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Effective Perl Programming: Writing Better Programs with Perl [Paperback]

Joseph N. Hall , Randal Schwartz
4.8 out of 5 stars  See all reviews (42 customer reviews)
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Effective Perl Programming: Ways to Write Better, More Idiomatic Perl (2nd Edition) Effective Perl Programming: Ways to Write Better, More Idiomatic Perl (2nd Edition)
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Book Description

Dec 30 1997 0201419750 978-0201419757 1
T he book on Perl that experienced Perl programmers have been looking for, Effective Perl Programming explains idiomatic Perl, covering the latest release (Version 5).

Includes information and useful examples about the structure, functions, and latest capabilities of the language, such as self-documenting object-oriented modules
Learn from Hall's answers to "real life" questions and problems he receives from newsgroups and his Perl seminars.
Sample material for this book is available in Adobe Acrobat format which requires Adobe Acrobat Reader.
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From Amazon

Effective Perl Programming is a gem of a Perl book. Its author, Joseph Hall, is a well-known Perl instructor and frequent poster on the seminal comp.lang.perl.misc newsgroup. The book's technical editor is none other than Randal Schwartz, noted Net personality and enigmatic author of Learning Perl.

Hall has distilled his years of Perl experience into a book for Perl programmers that is both fluid and fun to read. It's somewhat like reading the Perl FAQ; even when you think you know everything, there's so much you don't know.

Effective Perl Programming has a clear layout: the text is easy on the eyes and the mono-spaced font makes a clear distinction between backticks and single quotes. Hall uses his PEGS (Perl Graphical Structures) notation to show the difference between Perl's different types of data structures and how everything ties together.

Packed with great examples and code snippets, this book is an excellent source of tips and tricks to make your Perl programs faster and easier to read. You'll also find a strong section on using the Perl debugger to improve your Perl programming skills. In yet another section, Hall walks the reader through the creation of a complete XS module that can boost the performance of array shuffling eight-fold. All in all, this is a great book for programmers who want to move beyond plain, verbose Perl toward a more succinct and powerful coding style. --Jake Bond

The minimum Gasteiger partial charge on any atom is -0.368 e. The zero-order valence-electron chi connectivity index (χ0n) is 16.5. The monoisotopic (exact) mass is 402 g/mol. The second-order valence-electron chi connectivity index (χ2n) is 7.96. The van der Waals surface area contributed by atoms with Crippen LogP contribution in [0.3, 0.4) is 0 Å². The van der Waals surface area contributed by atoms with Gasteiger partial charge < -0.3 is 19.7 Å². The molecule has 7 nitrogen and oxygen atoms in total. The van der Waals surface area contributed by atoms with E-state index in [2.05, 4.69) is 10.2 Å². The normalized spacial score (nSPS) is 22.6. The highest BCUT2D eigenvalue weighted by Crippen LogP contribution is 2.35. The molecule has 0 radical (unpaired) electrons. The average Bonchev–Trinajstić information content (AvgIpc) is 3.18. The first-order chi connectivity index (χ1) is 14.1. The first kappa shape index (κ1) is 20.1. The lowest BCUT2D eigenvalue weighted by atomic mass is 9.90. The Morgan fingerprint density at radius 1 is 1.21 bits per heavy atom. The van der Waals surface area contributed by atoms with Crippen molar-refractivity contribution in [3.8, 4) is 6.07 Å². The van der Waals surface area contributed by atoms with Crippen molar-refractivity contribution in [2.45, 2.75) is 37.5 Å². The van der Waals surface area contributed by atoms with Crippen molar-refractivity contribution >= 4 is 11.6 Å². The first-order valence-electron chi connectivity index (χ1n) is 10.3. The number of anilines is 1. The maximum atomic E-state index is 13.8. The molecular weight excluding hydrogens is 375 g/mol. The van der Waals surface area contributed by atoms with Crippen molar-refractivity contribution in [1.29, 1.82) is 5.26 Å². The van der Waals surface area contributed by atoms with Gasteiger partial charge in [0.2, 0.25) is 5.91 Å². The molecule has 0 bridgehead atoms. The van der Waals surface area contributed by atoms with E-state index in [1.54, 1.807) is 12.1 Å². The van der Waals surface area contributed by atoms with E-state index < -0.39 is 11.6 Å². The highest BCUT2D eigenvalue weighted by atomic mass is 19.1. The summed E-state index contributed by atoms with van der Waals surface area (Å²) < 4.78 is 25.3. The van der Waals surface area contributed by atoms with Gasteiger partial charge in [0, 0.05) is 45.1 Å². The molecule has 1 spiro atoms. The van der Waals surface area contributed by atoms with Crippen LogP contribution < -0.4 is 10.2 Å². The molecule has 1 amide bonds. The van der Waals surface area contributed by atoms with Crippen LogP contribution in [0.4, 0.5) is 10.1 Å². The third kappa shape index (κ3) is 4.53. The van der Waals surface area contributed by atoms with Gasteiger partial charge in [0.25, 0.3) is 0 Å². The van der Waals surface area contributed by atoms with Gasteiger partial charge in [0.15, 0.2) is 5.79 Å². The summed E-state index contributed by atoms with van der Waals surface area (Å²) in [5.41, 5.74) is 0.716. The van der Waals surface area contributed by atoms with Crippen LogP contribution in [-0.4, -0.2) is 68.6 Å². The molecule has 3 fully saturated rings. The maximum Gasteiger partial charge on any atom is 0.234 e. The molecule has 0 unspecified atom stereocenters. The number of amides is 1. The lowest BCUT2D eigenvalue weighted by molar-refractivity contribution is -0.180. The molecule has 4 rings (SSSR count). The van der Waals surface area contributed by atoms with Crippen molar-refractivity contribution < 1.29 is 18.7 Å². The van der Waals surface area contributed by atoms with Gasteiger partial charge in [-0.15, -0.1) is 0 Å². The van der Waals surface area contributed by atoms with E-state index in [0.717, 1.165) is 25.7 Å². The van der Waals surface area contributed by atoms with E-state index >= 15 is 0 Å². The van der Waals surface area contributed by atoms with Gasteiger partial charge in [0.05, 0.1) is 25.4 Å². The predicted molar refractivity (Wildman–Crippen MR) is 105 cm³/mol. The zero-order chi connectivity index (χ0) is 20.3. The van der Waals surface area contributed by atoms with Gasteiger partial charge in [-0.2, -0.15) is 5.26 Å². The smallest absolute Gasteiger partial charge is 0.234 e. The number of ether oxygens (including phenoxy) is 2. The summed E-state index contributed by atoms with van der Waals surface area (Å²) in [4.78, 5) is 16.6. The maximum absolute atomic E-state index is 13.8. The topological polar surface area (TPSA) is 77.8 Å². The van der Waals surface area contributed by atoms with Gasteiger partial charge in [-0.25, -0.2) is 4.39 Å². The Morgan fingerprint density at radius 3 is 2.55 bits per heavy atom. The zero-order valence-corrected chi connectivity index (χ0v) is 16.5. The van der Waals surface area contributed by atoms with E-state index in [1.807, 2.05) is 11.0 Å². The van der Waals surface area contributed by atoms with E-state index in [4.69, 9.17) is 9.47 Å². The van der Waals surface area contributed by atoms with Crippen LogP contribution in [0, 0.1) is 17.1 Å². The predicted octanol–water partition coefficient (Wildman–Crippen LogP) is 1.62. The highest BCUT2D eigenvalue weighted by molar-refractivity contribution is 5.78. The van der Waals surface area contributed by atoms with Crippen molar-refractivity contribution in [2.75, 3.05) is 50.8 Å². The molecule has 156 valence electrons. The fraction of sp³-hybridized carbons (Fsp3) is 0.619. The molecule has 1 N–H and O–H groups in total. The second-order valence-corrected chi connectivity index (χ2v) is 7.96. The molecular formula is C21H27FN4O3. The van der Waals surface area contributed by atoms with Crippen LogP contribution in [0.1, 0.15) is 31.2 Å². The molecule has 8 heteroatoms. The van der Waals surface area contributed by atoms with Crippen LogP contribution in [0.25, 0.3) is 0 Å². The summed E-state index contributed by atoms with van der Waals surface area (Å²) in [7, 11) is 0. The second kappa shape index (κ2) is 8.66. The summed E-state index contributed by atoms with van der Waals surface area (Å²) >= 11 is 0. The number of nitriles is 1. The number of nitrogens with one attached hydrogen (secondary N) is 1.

From Library Journal

Perl is an amazingly powerful language that is especially useful for web work with Common Gateway Interfaces. This is not a book for beginners but for people who have some experience being confused by Perl. Hall discusses namespace, regular expressions, references, packages, and object-oriented programming. The goal of this book is not to write clear, legible, slightly verbose Perl code but "toward something more succinct and individualistic."
Copyright 1998 Reed Business Information, Inc.

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Customer Reviews

4.8 out of 5 stars
4.8 out of 5 stars
Most helpful customer reviews
5.0 out of 5 stars excellent March 21 2004
As a previous reviewer said, this isn't a book for advanced perl programmers. For intermediate users, however, it is excellent. No time wasted covering the perl basics, just lots of useful tips and hacks
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3.0 out of 5 stars Just couldn't get into it Jan. 24 2004
There isn't realy anything wrong with this book per se. It does have some good ideas for Perl programming.
I just didn't find it very interesting or even that useful. I stopped reading half way through.
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5.0 out of 5 stars Essential stuff you won't find in manuals Jan. 20 2004
The authors are long-time professional Perl trainers and it clearly shows: the selection of material, organization and presentation style are honed and distilled to be worth paying for hourly. The book is well-balanced beteween theory and practice being divided into several thematical chapters each starting with a short intoduction followed by concrete receipes, accompanied with examples. It's also very usable as a reference as receipes are clearly named and easy to find.